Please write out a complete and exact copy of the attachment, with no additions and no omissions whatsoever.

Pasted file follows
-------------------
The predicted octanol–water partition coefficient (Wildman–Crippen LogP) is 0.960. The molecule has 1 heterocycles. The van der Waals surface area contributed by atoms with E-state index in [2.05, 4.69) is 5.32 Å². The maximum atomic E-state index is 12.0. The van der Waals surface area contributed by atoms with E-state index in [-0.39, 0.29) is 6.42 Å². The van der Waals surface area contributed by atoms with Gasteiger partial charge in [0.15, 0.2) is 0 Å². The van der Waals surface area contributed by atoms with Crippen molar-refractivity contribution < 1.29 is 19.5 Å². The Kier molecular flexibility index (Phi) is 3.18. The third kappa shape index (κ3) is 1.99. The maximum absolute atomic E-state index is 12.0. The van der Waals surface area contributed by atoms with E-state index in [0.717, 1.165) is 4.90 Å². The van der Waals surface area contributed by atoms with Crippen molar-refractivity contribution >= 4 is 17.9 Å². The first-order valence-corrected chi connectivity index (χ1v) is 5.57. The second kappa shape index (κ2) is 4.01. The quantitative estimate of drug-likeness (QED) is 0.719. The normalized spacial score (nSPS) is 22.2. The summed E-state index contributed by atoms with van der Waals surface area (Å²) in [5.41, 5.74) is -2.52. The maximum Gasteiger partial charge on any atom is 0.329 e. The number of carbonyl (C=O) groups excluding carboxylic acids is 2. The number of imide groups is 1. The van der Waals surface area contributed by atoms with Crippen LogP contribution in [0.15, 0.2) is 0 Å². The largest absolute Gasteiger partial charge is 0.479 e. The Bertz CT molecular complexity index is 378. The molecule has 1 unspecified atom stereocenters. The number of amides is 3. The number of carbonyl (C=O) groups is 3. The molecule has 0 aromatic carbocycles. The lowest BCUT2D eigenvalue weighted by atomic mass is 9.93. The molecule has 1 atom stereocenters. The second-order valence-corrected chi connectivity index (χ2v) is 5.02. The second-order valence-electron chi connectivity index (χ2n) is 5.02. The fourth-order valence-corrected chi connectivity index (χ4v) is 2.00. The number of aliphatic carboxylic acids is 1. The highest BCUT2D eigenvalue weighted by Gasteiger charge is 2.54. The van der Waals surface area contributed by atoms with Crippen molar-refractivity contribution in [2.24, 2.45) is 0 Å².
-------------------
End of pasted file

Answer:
The predicted octanol–water partition coefficient (Wildman–Crippen LogP) is 0.960. The molecule has 1 heterocycles. The van der Waals surface area contributed by atoms with E-state index in [2.05, 4.69) is 5.32 Å². The maximum atomic E-state index is 12.0. The van der Waals surface area contributed by atoms with E-state index in [-0.39, 0.29) is 6.42 Å². The van der Waals surface area contributed by atoms with Gasteiger partial charge in [0.15, 0.2) is 0 Å². The van der Waals surface area contributed by atoms with Crippen molar-refractivity contribution < 1.29 is 19.5 Å². The Kier molecular flexibility index (Phi) is 3.18. The third kappa shape index (κ3) is 1.99. The maximum absolute atomic E-state index is 12.0. The van der Waals surface area contributed by atoms with E-state index in [0.717, 1.165) is 4.90 Å². The van der Waals surface area contributed by atoms with Crippen molar-refractivity contribution >= 4 is 17.9 Å². The first-order valence-corrected chi connectivity index (χ1v) is 5.57. The second kappa shape index (κ2) is 4.01. The quantitative estimate of drug-likeness (QED) is 0.719. The normalized spacial score (nSPS) is 22.2. The summed E-state index contributed by atoms with van der Waals surface area (Å²) in [5.41, 5.74) is -2.52. The maximum Gasteiger partial charge on any atom is 0.329 e. The number of carbonyl (C=O) groups excluding carboxylic acids is 2. The number of imide groups is 1. The van der Waals surface area contributed by atoms with Crippen LogP contribution in [0.15, 0.2) is 0 Å². The largest absolute Gasteiger partial charge is 0.479 e. The Bertz CT molecular complexity index is 378. The molecule has 1 unspecified atom stereocenters. The number of amides is 3. The number of carbonyl (C=O) groups is 3. The molecule has 0 aromatic carbocycles. The lowest BCUT2D eigenvalue weighted by atomic mass is 9.93. The molecule has 1 atom stereocenters. The second-order valence-corrected chi connectivity index (χ2v) is 5.02. The second-order valence-electron chi connectivity index (χ2n) is 5.02. The fourth-order valence-corrected chi connectivity index (χ4v) is 2.00. The number of aliphatic carboxylic acids is 1. The highest BCUT2D eigenvalue weighted by Gasteiger charge is 2.54. The van der Waals surface area contributed by atoms with Crippen molar-refractivity contribution in [2.24, 2.45) is 0 Å².